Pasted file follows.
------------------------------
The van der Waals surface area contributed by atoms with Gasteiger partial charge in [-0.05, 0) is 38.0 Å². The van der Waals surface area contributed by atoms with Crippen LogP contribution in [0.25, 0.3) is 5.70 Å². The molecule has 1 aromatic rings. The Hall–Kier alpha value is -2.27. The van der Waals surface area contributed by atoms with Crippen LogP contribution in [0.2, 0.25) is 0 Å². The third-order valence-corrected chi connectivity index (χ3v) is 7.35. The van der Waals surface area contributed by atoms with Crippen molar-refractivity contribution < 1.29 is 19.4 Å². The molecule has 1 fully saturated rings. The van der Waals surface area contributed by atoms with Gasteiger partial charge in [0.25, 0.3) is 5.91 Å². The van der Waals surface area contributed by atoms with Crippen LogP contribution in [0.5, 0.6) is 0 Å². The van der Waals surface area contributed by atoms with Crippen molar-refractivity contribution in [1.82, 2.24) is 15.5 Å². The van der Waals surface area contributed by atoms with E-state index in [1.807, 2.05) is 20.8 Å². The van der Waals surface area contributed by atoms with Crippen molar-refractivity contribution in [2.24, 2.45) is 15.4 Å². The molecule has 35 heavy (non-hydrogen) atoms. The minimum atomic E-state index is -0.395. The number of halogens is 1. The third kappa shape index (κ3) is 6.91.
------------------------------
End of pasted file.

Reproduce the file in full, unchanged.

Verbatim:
The van der Waals surface area contributed by atoms with Gasteiger partial charge in [-0.05, 0) is 38.0 Å². The van der Waals surface area contributed by atoms with Crippen LogP contribution in [0.25, 0.3) is 5.70 Å². The molecule has 1 aromatic rings. The Hall–Kier alpha value is -2.27. The van der Waals surface area contributed by atoms with Crippen LogP contribution in [0.2, 0.25) is 0 Å². The third-order valence-corrected chi connectivity index (χ3v) is 7.35. The van der Waals surface area contributed by atoms with Crippen molar-refractivity contribution < 1.29 is 19.4 Å². The molecule has 1 fully saturated rings. The van der Waals surface area contributed by atoms with Gasteiger partial charge in [0.25, 0.3) is 5.91 Å². The van der Waals surface area contributed by atoms with Crippen LogP contribution in [0.5, 0.6) is 0 Å². The van der Waals surface area contributed by atoms with Crippen molar-refractivity contribution in [1.82, 2.24) is 15.5 Å². The van der Waals surface area contributed by atoms with E-state index in [1.807, 2.05) is 20.8 Å². The van der Waals surface area contributed by atoms with Crippen molar-refractivity contribution in [2.24, 2.45) is 15.4 Å². The molecule has 35 heavy (non-hydrogen) atoms. The minimum atomic E-state index is -0.395. The number of halogens is 1. The third kappa shape index (κ3) is 6.91.